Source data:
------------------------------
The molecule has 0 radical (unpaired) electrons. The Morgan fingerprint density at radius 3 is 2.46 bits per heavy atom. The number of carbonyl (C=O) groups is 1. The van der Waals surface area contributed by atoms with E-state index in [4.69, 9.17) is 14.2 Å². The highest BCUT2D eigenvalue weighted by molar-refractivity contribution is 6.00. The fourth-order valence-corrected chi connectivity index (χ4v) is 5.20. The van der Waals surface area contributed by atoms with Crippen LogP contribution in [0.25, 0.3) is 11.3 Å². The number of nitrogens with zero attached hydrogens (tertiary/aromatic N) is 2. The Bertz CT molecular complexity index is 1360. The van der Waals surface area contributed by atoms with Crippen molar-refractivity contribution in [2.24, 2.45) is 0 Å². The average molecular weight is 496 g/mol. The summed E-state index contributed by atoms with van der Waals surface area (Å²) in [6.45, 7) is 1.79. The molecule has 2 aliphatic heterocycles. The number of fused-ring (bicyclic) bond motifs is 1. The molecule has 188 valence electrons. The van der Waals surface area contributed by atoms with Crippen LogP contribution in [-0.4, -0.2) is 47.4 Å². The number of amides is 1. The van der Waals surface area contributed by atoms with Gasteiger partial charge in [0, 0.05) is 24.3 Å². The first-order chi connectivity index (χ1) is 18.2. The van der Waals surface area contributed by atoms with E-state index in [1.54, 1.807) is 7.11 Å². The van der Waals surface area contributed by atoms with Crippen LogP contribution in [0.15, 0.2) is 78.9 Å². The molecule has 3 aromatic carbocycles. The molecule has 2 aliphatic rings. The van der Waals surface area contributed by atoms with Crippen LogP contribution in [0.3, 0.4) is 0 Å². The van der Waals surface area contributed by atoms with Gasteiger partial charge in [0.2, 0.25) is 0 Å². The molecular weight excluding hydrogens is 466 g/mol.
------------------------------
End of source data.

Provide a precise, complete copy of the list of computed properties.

The molecule has 0 radical (unpaired) electrons. The Morgan fingerprint density at radius 3 is 2.46 bits per heavy atom. The number of carbonyl (C=O) groups is 1. The van der Waals surface area contributed by atoms with E-state index in [4.69, 9.17) is 14.2 Å². The highest BCUT2D eigenvalue weighted by molar-refractivity contribution is 6.00. The fourth-order valence-corrected chi connectivity index (χ4v) is 5.20. The van der Waals surface area contributed by atoms with Crippen LogP contribution in [0.25, 0.3) is 11.3 Å². The number of nitrogens with zero attached hydrogens (tertiary/aromatic N) is 2. The Bertz CT molecular complexity index is 1360. The van der Waals surface area contributed by atoms with Crippen molar-refractivity contribution in [2.24, 2.45) is 0 Å². The average molecular weight is 496 g/mol. The summed E-state index contributed by atoms with van der Waals surface area (Å²) in [6.45, 7) is 1.79. The molecule has 2 aliphatic heterocycles. The number of fused-ring (bicyclic) bond motifs is 1. The molecule has 188 valence electrons. The van der Waals surface area contributed by atoms with Crippen LogP contribution in [-0.4, -0.2) is 47.4 Å². The number of amides is 1. The van der Waals surface area contributed by atoms with Gasteiger partial charge in [0, 0.05) is 24.3 Å². The first-order chi connectivity index (χ1) is 18.2. The van der Waals surface area contributed by atoms with E-state index in [1.54, 1.807) is 7.11 Å². The van der Waals surface area contributed by atoms with Crippen LogP contribution in [0.15, 0.2) is 78.9 Å². The molecule has 3 aromatic carbocycles. The molecule has 2 aliphatic rings. The van der Waals surface area contributed by atoms with Crippen LogP contribution in [0.3, 0.4) is 0 Å². The van der Waals surface area contributed by atoms with Gasteiger partial charge in [0.2, 0.25) is 0 Å². The molecular weight excluding hydrogens is 466 g/mol.